The Macklowe Divorce Art Auction Just Made $676 Million
(Bloomberg) -- On Monday night, the most anticipated auction of the last three years came to a head.
Thirty five artworks belonging to the real estate developer Harry Macklowe and his ex-wife Linda, carrying a presale estimate of a staggering $439.4 million to $618.9 million, were finally sold at Sotheby’s in New York.
“It’s our largest single-owner sale, ever,” says Charles Stewart, Sotheby’s CEO. “And we only sold half the collection by number of lots tonight.”
The works are the first batch of two to be sold from a collection assembled by the couple over nearly six decades, and dispersed under the orders of a judge: during their acrimonious 2018 divorce, Harry’s side argued the collection was worth $788 million, while Linda’s posited that it was worth $625 million.
The judge, Laura Drager, ruled that the works’ true value should be decided by the market. The first sale was set for Monday night; the second is scheduled for the spring.
After the first sale, which totaled $676 million, it’s beginning to look like even Harry’s high estimate was conservative.
“We set some records here,” Macklowe says, speaking after the sale in a dark blazer, gray slacks, black tasseled loafers, and a giant, colorful scarf. “I’m very pleased.”
Sotheby’s, which vied with rival auction houses for the privilege of hosting the sale, had to guarantee the collection (effectively, commit in advance to it selling for a minimum amount) for a sum rumored to be well above $600 million, meaning the stakes were just as high for the auction house— if not much higher—than for the Macklowes themselves.
“It was our largest guarantee ever,” Stewart says. “We stepped up, we made a bet, and it’s paying off.”
Unsurprisingly then, Sotheby’s pulled out all the stops to ensure the sale would be a success.
In advance of the auction, Sotheby’s toured the art to collectors in Hong Kong, Taipei, Shanghai, Tokyo, Los Angeles, London, Paris, and New York. And on the night itself, Sotheby’s headquarters on York Avenue boasted a massive banner advertising the sale.
Inside, waiters passed around finger food that included tuna tartare and tomato and mozzarella skewers, while a crowd consisting mostly of dealers and industry insiders sipped champagne before slowly making their way to their seats in Sotheby’s cavernous auction room.
A Tense Opening
Normally, evening sales are convivial affairs.
Most of the audience is invariably composed of dealers and art advisors bidding on behalf of their wealthy clients, and even if the lots are worth tens of millions of dollars, there’s an informal, collegial air to the proceedings; people chit-chat with their neighbors even as auctioneers take bids, and people occasionally get up in the middle of a sale to take telephone calls.
Not so on the outset of Monday night, where an unusual tension reigned for the first half of the auction: this would be the biggest single test of the blue-chip art market in years. Chalk it up to the price of the works on offer: not one, but two lots had high estimates of $90 million.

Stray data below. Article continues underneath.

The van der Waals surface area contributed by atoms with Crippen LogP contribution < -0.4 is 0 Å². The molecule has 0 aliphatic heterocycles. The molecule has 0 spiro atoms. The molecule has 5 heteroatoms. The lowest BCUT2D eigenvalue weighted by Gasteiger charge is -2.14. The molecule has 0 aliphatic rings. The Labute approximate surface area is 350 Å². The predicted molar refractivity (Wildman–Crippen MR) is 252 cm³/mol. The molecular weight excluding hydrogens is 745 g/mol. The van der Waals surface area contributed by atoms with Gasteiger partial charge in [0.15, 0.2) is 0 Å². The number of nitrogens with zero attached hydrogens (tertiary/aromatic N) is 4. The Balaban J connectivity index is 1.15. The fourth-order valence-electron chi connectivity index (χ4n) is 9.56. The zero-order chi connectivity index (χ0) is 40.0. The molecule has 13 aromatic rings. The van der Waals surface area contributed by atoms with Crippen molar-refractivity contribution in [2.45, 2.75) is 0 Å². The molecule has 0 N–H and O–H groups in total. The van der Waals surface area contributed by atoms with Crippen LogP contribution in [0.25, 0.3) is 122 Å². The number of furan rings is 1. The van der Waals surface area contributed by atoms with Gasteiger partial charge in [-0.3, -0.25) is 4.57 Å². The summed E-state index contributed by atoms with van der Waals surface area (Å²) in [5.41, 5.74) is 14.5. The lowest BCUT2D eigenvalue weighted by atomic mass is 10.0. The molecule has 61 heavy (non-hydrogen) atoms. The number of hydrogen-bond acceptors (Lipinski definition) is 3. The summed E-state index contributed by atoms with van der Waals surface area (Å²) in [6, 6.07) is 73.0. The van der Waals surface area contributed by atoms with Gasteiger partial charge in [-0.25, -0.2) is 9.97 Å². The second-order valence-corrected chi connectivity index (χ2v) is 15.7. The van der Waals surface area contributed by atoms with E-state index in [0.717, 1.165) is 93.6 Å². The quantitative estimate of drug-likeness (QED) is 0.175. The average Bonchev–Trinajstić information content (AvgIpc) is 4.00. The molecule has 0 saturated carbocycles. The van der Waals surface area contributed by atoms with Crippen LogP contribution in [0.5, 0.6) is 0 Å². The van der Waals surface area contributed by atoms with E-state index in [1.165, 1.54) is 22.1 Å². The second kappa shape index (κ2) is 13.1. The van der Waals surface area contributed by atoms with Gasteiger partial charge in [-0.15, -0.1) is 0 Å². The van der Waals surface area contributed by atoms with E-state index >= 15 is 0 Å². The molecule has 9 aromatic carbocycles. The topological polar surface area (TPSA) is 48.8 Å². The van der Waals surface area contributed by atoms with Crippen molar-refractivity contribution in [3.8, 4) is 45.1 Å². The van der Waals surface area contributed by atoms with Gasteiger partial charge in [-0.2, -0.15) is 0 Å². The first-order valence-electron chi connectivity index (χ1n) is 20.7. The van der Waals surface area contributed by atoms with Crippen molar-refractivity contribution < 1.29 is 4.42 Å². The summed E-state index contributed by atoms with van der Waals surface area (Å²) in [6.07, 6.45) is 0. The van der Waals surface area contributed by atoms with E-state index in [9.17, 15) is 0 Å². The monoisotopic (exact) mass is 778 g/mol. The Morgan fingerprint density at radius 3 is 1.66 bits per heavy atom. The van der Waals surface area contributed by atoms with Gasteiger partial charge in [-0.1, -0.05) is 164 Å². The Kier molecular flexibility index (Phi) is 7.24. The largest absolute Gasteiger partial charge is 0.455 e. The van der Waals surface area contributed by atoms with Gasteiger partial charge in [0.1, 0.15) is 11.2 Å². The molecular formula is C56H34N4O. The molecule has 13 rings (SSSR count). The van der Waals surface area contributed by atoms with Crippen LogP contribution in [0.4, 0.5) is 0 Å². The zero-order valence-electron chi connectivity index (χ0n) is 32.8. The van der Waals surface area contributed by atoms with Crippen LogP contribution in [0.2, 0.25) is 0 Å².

Next it was a de Kooning, painted in 1977, which sold for $24.4 million, well over its high estimate of $18 million, and a white, black, and red painting by Brice Marden which slid over its low estimate of $15 million to sell, with premium, for $17 million.
And then it was time for the first major lot, an 18 foot-wide painting made by Cy Twombly in 2007, which carried an estimate of $40 million to $60 million.
Bidding began at a glacial pace, with bids climbing, after drawn-out intervals, in $1 million increments. “Give me a sign of life,” said the auctioneer, Oliver Barker to the phone bank of specialists for the first but not the last time that evening. The painting finally hammered at $51 million; auction fees brought its final price to $58.9 million.
And that seemed to set the tone for the rest of the major works: solid results, within estimates, which nevertheless represented the very pinnacle of art market.
A painting by Mark Rothko, No. 7 from 1951, sold for $82.5 million after eight minutes of bidding; the result was without fireworks—it was within its estimate of $70 million to $90 million—and yet it was also the second most expensive work by Rothko to sell at auction.
The night’s other top lot, a sculpture by Alberto Giacometti that was conceived in 1949 and cast in 1965, also had an estimate of $70 million to $90 million, and also had a total that fell squarely in the middle: it sold for $78.4 million.
There were a few runaway hits, including a monochrome painting by Jackson Pollock, Number 17 from 1951. It carried a high estimate of $35 million, but a flurry of sustained bids pushed its total, with premium, to $61.2 million, a record for the artist at auction.
Another record was set for an exquisite acrylic and pencil work by Agnes Martin. Two phone bidders pushed the work far past its high estimate of $8 million, until it hammered for just over $15 million; with premium, its total came to $17.7 million.
The absence of sustained drama at the sale can be partly explained by many of the artworks’ ambitious estimates.
Given that Sotheby's had initially guaranteed the entire sale with an aggressive number to win the collection from rival auction houses, (it then offset its risk by bringing in outside financing for 22 of the 35 lots, in a phenomenon known as third-party guarantees), the works had already been purchased, effectively, for retail prices, says Philip Hoffman, founder and CEO of the Fine Art Group, an art advisory and investment firm.
“There’s a disadvantage sometimes about those big guarantees, because it puts people off,” he says. “Whereas when you have a low starting point, quite often things race away.”
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